A comparison of figures for the wheat yield of the US discloses a steady gain in production. Prior to 1875 the average crop harvested for ten years was 244,940,800 bushels, in 1891 it reached 611,780,000 bushels and last year it was 730,267,000 bushels. Even more significant than figures for total production are statistics which show that American wheat growers are gradually increasing the yield per acre. In the period from 1866 to 1875 it was 11.9 bushels. Only once since, in 1893, has the average yield fallen under that figure; on the other hand the average has steadily increased. Last year it was 16 bushels per acre. The day when we must look to other countries for a portion of our wheat supply is still in the distance.-Wheeling Register.


State Auditor John S Darst has begun the distribution of the first half of the general school fund among the several counties of the state. For the entire year this fund will amount to $56,750.20, one half of which is disbursed in September and the remainder in December. The general school fund is distributed among the several counties according to the percapita of children of school age and is the contribution of the State to the support of the public schools, being used in addition to the local school taxes levied by Boards of Education in the payment of teachers and other expenses of the public schools. Kanawha county, the most populous in the state will receive, for the county and Charleston independent school district more than $40,000 while Fayette county is second with $23,000, and Ohio county is third. The amount distributed in this section is as follows: Berkeley, $6,338,79, Grant, $3,544.27, Hampshire, $5,431.84, Hardy, $4,523.43, Jefferson, $6,335.91, Mineral, $7,598.14, Morgan, $4,023.74, Pendleton, $4,621.64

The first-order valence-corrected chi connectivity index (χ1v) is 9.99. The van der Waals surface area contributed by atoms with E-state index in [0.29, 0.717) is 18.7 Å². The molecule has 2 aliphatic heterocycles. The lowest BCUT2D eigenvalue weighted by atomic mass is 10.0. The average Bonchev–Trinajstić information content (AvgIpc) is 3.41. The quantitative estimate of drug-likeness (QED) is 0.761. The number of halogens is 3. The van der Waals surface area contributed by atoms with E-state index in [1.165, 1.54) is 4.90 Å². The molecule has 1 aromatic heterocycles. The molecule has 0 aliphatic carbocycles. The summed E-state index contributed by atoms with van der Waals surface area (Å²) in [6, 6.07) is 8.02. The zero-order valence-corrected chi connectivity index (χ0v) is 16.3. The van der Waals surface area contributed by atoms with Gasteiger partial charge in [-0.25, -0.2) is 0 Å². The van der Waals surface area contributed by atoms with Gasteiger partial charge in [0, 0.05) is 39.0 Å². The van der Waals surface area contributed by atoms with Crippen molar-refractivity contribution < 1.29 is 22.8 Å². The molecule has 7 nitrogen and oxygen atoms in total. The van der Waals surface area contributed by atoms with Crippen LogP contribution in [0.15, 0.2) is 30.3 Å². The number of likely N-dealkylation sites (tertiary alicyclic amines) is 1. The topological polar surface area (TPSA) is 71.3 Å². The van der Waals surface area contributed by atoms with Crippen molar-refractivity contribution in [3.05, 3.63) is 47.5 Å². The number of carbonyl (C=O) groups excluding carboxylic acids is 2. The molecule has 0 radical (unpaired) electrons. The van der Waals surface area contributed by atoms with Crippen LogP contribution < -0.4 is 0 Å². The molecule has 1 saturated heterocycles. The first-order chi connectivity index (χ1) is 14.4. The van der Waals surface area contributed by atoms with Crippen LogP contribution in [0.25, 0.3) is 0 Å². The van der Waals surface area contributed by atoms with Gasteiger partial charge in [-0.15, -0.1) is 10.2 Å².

Mr J C Hoge, near Knobley, will have a public sale on Oct 14, at which many things of value will be offered, and any farmer who does not attend this sale will regret it.